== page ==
In 1973, Chartoff and his brother-in-law, Robert Krupin, decided to open a second bagel bakery in another shopping mall. They entered an agreement with Jacobson on essentially the same terms as the June, 1970, deal. However, the second bakery failed within a year, and Chartoff then agreed to pay Jacobson $225 per week from the receipts of the Triple C in order to cover both loans. From 1974 to 1975, Chartoff made these payments. Then, in the winter of 1975, "as a last ditch survival chance," Chartoff borrowed an additional $10,000 from Jacobson and agreed to pay the money back in 13 weekly installments of $1,000. After several weeks, Chartoff stopped paying Jacobson on any of the loans. In June, 1976, Chartoff began cooperating with the F.B.I.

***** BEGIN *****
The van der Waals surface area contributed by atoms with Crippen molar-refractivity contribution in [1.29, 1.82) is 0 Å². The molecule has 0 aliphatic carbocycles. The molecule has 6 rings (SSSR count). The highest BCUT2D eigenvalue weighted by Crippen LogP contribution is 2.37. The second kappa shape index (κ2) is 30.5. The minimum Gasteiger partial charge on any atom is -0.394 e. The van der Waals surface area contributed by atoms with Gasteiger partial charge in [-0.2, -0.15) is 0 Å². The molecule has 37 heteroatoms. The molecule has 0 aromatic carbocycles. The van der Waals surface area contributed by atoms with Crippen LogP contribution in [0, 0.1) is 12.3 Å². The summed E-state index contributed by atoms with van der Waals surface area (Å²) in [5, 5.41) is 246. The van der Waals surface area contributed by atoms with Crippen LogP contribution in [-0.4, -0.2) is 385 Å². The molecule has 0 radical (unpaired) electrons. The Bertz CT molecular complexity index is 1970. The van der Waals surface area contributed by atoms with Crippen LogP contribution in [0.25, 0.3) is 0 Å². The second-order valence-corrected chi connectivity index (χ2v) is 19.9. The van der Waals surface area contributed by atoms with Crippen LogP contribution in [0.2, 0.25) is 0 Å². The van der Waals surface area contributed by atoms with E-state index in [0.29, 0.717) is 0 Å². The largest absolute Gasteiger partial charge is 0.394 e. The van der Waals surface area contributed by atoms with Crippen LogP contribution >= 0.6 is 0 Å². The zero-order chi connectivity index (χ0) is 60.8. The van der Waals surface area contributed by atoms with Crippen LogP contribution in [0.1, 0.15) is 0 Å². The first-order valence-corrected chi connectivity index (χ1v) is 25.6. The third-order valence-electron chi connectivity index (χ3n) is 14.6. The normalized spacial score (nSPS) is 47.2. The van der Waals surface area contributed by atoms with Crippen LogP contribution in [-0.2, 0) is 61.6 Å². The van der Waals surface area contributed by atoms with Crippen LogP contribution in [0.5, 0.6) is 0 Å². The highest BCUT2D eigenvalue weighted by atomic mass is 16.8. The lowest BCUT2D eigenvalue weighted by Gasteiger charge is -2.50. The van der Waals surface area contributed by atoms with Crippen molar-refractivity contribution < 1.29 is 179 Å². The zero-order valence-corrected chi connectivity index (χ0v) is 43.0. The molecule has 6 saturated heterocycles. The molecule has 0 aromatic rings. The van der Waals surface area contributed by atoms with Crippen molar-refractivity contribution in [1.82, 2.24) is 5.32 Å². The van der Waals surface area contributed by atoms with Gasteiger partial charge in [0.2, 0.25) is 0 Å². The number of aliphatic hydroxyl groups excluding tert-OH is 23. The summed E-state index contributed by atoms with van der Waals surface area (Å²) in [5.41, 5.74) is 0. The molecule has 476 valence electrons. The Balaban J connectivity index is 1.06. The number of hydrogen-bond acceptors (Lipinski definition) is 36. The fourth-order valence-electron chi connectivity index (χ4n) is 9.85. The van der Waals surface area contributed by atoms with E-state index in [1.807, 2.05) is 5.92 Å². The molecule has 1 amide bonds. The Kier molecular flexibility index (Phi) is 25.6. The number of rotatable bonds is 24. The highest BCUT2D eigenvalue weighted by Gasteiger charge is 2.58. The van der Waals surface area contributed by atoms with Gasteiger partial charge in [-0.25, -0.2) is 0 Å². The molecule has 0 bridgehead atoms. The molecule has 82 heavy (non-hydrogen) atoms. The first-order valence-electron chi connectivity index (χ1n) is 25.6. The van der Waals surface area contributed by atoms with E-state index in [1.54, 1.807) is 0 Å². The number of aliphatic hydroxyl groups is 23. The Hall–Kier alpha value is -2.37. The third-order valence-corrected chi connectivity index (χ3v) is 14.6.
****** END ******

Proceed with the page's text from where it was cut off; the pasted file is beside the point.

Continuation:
Jacobson, as assignee of the Triple C lease, brought a state court action leading to Chartoff's eviction. Two weeks later, on July 30, the Internal Revenue Service conducted an auction sale of Triple C's fixtures to recoup back taxes and Jacobson's wife, Joan, purchased the fixtures. Jacobson then transferred the lease to his wife. In 1977, the fixtures, equipment, and lease were all sold to another bagel bakery.
On appeal, Jacobson presents a novel but not difficult issue. 18 U.S.C. § 1962(b) provides in pertinent part:
It shall be unlawful for any person . . . through collection of an unlawful debt to acquire or maintain, directly or indirectly, any interest in or control of any enterprise which is engaged in, or the activities of which affect, interstate or foreign commerce.
Jacobson contends that, in becoming Triple C's landlord, he did not acquire an "interest" in the enterprise. He argues that the RICO statute distinguishes between "property rights" and "interests" and that Section 1962(b) covers only the latter. Since a lease is clearly a property right, Jacobson asserts that his conduct falls outside the ambit of the statute.